Feeds

Hackintosh maker lands Apple punch

Judge approves Psystar for more fight

Secure remote control for conventional and virtual desktops

In its on-going legal battle with Apple, upstart clonemaker Psystar has won its first victory in many a month.

It was a minor victory, to be sure: a US District Court judge has allowed Psystar to continue copyright - but not monopoly - arguments in its countersuit against Apple.

But hope springs eternal for the Doral, Florida clonemaker.

It's been a tough seven months for Psystar. Last July, Apple filed a complaint in US District Court, accusing the company of "copyright infringement, induced copyright infringement, breach of contract, trademark infringement, trade dress infringement, and unfair competition."

Apple told the Hacintosh maker: "Stop installing our operating system on computers you sell, stop making people who buy your stuff criminals for using it, and stop using the term Mac OS X and its good-looking logo to sell your products."

In the seven months since Apple filed the suit, Psystar has had little to celebrate. In August, the company countersued, wielding the big stick of the Sherman Antitrust Act and Clayton Antitrust Act and claiming that Apple was indulging in "restraint of trade" by tying its operating system to its hardware.

Psystar Open computer with Mac OS X

If Psystar wins, $554.99 will buy you an ugly-but-serviceable Hackintosh

Of course, Apple didn't agree. In late September, the company filed a motion to dismiss Psystar's countersuit, claiming that the cloner was "ignoring fundamental principles of antitrust law, and the realities of the marketplace."

The big blow came in November, when the US District Court Judge handling the case, William Alsup, agreed with Apple and dismissed Psystar's countersuit. In sum, Alsup said that Psystar's claims that Apple was a monopoly were baseless since Apple is not alone in the personal computing business - there are plenty of other competitors, both of hardware and operating systems.

How accurate was Alsup about a thriving world of operating-system competitors? We'll let Linux fans chew on that.

Alsup did give Psystar one final shred of hope, however, by allowing the company to provide a counter-argument by early December, which he would respond to in early 2009.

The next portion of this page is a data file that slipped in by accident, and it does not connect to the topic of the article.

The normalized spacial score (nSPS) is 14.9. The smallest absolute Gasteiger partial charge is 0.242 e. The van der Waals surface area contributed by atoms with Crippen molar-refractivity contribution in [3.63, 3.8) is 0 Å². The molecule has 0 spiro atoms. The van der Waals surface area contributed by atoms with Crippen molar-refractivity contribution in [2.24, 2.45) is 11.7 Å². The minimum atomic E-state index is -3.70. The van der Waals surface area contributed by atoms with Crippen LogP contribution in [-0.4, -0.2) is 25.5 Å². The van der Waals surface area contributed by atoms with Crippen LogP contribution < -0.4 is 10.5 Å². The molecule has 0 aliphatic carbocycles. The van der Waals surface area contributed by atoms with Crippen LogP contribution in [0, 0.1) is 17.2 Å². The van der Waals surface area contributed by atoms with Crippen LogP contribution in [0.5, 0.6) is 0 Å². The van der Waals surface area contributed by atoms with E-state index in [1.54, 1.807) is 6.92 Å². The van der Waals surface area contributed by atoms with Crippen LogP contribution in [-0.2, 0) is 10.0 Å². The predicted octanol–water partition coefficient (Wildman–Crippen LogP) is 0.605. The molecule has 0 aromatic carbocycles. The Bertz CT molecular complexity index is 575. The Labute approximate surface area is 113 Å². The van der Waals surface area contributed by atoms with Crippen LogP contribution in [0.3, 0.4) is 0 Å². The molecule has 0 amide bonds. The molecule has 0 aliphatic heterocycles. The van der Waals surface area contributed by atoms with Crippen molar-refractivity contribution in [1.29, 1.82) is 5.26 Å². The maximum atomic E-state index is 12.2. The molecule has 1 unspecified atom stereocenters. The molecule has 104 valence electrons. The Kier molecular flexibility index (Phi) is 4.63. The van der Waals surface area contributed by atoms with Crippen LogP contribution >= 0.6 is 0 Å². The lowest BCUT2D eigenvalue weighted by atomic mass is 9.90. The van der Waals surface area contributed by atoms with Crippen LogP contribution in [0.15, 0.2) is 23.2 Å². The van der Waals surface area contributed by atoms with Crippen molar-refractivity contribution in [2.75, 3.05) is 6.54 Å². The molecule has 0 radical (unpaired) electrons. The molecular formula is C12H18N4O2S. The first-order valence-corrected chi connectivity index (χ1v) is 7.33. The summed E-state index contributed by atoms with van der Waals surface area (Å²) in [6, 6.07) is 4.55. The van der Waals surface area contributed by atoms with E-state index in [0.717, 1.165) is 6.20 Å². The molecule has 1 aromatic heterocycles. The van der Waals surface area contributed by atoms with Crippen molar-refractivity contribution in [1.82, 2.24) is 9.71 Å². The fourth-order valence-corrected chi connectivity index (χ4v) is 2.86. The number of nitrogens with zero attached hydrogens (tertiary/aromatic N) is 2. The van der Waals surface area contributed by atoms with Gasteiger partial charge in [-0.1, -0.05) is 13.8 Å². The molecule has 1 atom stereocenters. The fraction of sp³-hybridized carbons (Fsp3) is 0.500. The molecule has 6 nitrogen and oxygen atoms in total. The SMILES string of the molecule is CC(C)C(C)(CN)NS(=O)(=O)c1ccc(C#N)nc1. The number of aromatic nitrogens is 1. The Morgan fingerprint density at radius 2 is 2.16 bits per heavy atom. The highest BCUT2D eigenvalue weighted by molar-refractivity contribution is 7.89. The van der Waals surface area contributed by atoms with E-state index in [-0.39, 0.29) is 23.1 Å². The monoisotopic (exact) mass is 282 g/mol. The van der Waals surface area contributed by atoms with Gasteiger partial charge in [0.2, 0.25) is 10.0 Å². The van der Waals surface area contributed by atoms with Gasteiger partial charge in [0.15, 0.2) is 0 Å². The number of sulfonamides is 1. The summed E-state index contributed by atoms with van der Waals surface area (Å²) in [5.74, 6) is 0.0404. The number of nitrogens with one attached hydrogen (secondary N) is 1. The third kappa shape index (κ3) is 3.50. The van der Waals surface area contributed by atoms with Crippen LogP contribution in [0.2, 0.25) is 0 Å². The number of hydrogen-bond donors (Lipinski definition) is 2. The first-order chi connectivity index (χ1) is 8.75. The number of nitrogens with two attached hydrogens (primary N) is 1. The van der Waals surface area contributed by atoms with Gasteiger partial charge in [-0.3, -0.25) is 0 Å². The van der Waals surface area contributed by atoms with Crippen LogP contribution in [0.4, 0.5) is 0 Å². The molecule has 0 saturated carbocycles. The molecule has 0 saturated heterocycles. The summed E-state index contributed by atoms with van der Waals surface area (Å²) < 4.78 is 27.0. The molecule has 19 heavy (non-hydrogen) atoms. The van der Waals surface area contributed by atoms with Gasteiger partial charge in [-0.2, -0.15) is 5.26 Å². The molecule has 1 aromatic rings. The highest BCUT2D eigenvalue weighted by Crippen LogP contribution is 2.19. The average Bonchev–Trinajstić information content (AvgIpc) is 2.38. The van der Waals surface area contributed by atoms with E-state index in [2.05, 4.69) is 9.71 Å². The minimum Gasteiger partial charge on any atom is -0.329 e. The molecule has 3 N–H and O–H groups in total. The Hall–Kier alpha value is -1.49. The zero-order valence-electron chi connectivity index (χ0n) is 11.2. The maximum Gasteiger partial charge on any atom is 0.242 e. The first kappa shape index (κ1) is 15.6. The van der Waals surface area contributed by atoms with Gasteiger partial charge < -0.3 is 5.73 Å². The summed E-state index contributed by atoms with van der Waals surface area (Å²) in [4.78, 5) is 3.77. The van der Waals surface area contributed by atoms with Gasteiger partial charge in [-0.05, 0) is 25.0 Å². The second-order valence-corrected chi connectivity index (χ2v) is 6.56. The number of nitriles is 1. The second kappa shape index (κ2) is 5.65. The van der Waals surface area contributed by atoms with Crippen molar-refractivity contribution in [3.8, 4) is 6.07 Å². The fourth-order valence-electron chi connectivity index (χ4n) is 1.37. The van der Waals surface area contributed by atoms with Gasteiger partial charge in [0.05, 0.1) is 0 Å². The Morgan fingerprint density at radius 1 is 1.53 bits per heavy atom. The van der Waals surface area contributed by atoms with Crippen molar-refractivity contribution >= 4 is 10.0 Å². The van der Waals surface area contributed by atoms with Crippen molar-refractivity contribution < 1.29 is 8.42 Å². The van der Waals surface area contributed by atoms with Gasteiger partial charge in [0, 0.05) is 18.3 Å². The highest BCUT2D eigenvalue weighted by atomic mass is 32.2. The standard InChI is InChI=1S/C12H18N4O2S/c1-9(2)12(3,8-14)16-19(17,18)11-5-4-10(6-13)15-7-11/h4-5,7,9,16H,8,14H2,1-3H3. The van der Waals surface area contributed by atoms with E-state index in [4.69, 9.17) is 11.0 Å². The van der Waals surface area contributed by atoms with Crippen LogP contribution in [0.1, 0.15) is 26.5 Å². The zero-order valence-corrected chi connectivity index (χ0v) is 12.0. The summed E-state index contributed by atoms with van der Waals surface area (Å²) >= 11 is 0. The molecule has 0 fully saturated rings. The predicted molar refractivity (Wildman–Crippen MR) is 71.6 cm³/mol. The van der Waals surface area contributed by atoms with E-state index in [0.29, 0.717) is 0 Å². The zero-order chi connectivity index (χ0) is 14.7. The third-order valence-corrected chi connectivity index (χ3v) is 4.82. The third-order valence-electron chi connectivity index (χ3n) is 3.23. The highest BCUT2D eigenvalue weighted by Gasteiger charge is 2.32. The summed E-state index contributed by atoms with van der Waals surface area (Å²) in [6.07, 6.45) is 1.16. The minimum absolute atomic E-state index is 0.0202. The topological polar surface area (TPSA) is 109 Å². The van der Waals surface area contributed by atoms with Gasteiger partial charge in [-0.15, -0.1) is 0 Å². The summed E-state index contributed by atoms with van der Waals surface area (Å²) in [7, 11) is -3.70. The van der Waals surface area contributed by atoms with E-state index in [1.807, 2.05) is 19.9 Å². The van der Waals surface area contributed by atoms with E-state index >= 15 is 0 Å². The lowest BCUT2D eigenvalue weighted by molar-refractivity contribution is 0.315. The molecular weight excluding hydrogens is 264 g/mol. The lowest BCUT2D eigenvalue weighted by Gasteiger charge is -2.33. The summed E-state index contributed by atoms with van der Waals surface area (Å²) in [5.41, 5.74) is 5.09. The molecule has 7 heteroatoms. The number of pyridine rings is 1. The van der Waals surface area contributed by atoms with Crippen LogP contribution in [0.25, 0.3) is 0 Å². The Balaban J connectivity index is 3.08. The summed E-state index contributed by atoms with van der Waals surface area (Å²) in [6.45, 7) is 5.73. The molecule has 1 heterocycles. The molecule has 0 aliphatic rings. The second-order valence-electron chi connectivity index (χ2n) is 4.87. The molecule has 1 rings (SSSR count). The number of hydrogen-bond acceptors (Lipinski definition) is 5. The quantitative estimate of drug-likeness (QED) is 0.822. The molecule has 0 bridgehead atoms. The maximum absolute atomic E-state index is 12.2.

However, less that a week before Psystar's counter-argument deadline, Apple muscled-up their original complaint by adding the allegation that Psystar was in violation of the Digital Millenium Copyright Act (DCMA). This amendment asserted that Psystar had hacked Apple's copyrighted software-protection schemes.

And that's when things started to get odd.

Beginner's guide to SSL certificates

Next page: The John Does

More from The Register

next story
Xperia Z3: Crikey, Sony – ANOTHER flagship phondleslab?
The Fourth Amendment... and it IS better
Don't wait for that big iPad, order a NEXUS 9 instead, industry little bird says
Google said to debut next big slab, Android L ahead of Apple event
Microsoft to enter the STRUGGLE of the HUMAN WRIST
It's not just a thumb war, it's total digit war
Ex-US Navy fighter pilot MIT prof: Drones beat humans - I should know
'Missy' Cummings on UAVs, smartcars and dying from boredom
Netscape Navigator - the browser that started it all - turns 20
It was 20 years ago today, Marc Andreeesen taught the band to play
A drone of one's own: Reg buyers' guide for UAV fanciers
Hardware: Check. Software: Huh? Licence: Licence...?
The Apple launch AS IT HAPPENED: Totally SERIOUS coverage, not for haters
Fandroids, Windows Phone fringe-oids – you wouldn't understand
Apple SILENCES Bose, YANKS headphones from stores
The, er, Beats go on after noise-cancelling spat
prev story

Whitepapers

Forging a new future with identity relationship management
Learn about ForgeRock's next generation IRM platform and how it is designed to empower CEOS's and enterprises to engage with consumers.
Why and how to choose the right cloud vendor
The benefits of cloud-based storage in your processes. Eliminate onsite, disk-based backup and archiving in favor of cloud-based data protection.
Three 1TB solid state scorchers up for grabs
Big SSDs can be expensive but think big and think free because you could be the lucky winner of one of three 1TB Samsung SSD 840 EVO drives that we’re giving away worth over £300 apiece.
Reg Reader Research: SaaS based Email and Office Productivity Tools
Read this Reg reader report which provides advice and guidance for SMBs towards the use of SaaS based email and Office productivity tools.
Security for virtualized datacentres
Legacy security solutions are inefficient due to the architectural differences between physical and virtual environments.